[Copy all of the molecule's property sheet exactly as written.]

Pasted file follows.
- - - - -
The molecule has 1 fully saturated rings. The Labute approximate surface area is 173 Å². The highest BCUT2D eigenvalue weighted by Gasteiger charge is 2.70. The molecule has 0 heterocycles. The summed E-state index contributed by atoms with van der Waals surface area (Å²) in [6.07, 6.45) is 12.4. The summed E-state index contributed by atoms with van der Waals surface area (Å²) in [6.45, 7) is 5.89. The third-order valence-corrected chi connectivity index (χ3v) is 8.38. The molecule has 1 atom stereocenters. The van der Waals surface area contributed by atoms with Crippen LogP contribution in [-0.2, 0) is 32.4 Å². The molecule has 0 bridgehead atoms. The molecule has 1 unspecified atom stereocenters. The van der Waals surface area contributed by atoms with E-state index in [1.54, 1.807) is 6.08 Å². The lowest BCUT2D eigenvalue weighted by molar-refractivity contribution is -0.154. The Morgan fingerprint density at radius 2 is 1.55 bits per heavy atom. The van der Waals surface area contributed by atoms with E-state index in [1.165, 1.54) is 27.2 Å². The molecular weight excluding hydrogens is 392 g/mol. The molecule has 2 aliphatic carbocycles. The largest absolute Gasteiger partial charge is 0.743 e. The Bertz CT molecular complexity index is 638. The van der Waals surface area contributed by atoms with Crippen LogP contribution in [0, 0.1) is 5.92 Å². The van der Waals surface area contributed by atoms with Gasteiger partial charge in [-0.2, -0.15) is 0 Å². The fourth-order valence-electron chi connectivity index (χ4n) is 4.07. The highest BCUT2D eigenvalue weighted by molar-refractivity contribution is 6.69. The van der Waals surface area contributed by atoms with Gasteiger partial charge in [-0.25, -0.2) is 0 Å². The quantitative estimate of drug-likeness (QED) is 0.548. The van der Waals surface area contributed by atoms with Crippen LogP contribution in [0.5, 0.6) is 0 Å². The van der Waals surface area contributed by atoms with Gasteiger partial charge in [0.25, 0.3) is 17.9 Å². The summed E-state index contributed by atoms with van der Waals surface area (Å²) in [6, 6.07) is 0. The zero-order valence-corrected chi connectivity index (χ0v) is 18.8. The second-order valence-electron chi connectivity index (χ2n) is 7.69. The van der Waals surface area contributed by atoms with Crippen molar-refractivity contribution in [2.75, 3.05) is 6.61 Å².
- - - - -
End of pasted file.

The molecule has 1 fully saturated rings. The Labute approximate surface area is 173 Å². The highest BCUT2D eigenvalue weighted by Gasteiger charge is 2.70. The molecule has 0 heterocycles. The summed E-state index contributed by atoms with van der Waals surface area (Å²) in [6.07, 6.45) is 12.4. The summed E-state index contributed by atoms with van der Waals surface area (Å²) in [6.45, 7) is 5.89. The third-order valence-corrected chi connectivity index (χ3v) is 8.38. The molecule has 1 atom stereocenters. The van der Waals surface area contributed by atoms with Crippen LogP contribution in [-0.2, 0) is 32.4 Å². The molecule has 0 bridgehead atoms. The molecule has 1 unspecified atom stereocenters. The van der Waals surface area contributed by atoms with E-state index in [1.54, 1.807) is 6.08 Å². The lowest BCUT2D eigenvalue weighted by molar-refractivity contribution is -0.154. The Morgan fingerprint density at radius 2 is 1.55 bits per heavy atom. The van der Waals surface area contributed by atoms with E-state index in [1.165, 1.54) is 27.2 Å². The molecular weight excluding hydrogens is 392 g/mol. The molecule has 2 aliphatic carbocycles. The largest absolute Gasteiger partial charge is 0.743 e. The Bertz CT molecular complexity index is 638. The van der Waals surface area contributed by atoms with Crippen LogP contribution in [0, 0.1) is 5.92 Å². The van der Waals surface area contributed by atoms with Gasteiger partial charge in [-0.2, -0.15) is 0 Å². The fourth-order valence-electron chi connectivity index (χ4n) is 4.07. The highest BCUT2D eigenvalue weighted by molar-refractivity contribution is 6.69. The van der Waals surface area contributed by atoms with Gasteiger partial charge in [-0.25, -0.2) is 0 Å². The quantitative estimate of drug-likeness (QED) is 0.548. The van der Waals surface area contributed by atoms with Crippen LogP contribution in [0.5, 0.6) is 0 Å². The van der Waals surface area contributed by atoms with Gasteiger partial charge in [0.25, 0.3) is 17.9 Å². The summed E-state index contributed by atoms with van der Waals surface area (Å²) in [6, 6.07) is 0. The zero-order valence-corrected chi connectivity index (χ0v) is 18.8. The second-order valence-electron chi connectivity index (χ2n) is 7.69. The van der Waals surface area contributed by atoms with Crippen molar-refractivity contribution in [2.75, 3.05) is 6.61 Å².